Walnut Bay Light was built in 1888 and serves as an automated aid to navigation to this day. The lighthouse and attached quarters are located offshore, accessible only by boat. The residence was last occupied in 1970, after which the light was automated. The structure fell into disrepair and was scheduled for decommissioning and dismantling in 2001. It was sold to the newly formed Walnut Bay Light Foundation for $1 with the stipulation that the tower and residence be restored and maintained. It is now listed on the National Register of Historic Places.
It is one of the few lighthouses offering weeklong stays, and the schedule has been full since the lighthouse opened to the public in late 2003 with a waiting list requiring reservations months in advance. While many of the original furnishings and details were lost to time or moved to other locations and museums, the Walnut Bay Light Foundation has tried to invoke the feeling of years past with its restoration while allowing for a comfortable stay. The electricity has been modernized as well as the plumbing, though it might not seem that way compared to the daily comforts you might be used to enjoying.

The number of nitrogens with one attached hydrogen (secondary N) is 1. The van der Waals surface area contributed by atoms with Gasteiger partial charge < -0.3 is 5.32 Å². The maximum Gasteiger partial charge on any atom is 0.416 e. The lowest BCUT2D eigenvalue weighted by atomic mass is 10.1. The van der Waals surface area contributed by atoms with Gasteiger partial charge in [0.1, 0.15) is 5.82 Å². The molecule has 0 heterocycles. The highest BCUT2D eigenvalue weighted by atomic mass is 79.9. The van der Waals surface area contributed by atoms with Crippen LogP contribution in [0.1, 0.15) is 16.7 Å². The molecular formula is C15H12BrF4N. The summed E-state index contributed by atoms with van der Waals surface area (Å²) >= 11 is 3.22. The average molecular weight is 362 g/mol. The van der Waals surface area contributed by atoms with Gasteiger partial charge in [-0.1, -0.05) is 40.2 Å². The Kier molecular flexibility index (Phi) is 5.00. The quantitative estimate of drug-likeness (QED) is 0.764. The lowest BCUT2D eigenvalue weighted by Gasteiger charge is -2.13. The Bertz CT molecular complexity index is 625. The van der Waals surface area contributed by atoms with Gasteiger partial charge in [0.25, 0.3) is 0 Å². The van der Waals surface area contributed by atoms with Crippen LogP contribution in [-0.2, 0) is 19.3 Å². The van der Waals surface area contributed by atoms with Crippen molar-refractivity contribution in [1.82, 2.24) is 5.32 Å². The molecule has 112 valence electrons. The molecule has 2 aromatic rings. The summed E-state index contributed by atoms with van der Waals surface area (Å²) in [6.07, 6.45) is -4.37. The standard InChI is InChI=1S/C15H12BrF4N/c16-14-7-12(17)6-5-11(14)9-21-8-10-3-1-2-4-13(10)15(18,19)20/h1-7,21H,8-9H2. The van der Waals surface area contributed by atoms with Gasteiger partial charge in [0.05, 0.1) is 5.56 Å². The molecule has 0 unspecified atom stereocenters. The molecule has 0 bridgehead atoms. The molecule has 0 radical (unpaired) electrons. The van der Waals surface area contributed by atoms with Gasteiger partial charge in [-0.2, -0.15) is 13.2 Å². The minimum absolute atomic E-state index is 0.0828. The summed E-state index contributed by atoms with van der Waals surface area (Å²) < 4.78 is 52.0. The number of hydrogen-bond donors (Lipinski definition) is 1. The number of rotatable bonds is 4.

The boat will take you to the lighthouse on Monday and return the following Sunday to bring you back to shore. During your stay, there are lightkeeper’s duties to perform and a log book for recording your experience at the lighthouse. There are provisions in case of emergency, but you should be prepared for a self-sufficient weeklong adventure and a trip of a lifetime!
Walnut Bay Light was inspired by Chicago Harbor Light and constructed from the Charming Cottage and Greenleaf Lighthouse kits. I sawed the cottage in half to make room for the lighthouse tower. I cut down the roof on the cottage and lowered the tower as well.
I made most of the furnishings from vintage and contemporary kits. The 16.25” tall spiral staircase is scratch built from textured and smooth plastic sheet, wood beads and spindles, jewelry findings and brass wire. The lantern room contains a Cir-Kit beacon light that illuminates a Harbour Lights Fresnel lens ornament. The wood base is textured and painted to look like concrete, aged from water exposure and sea life.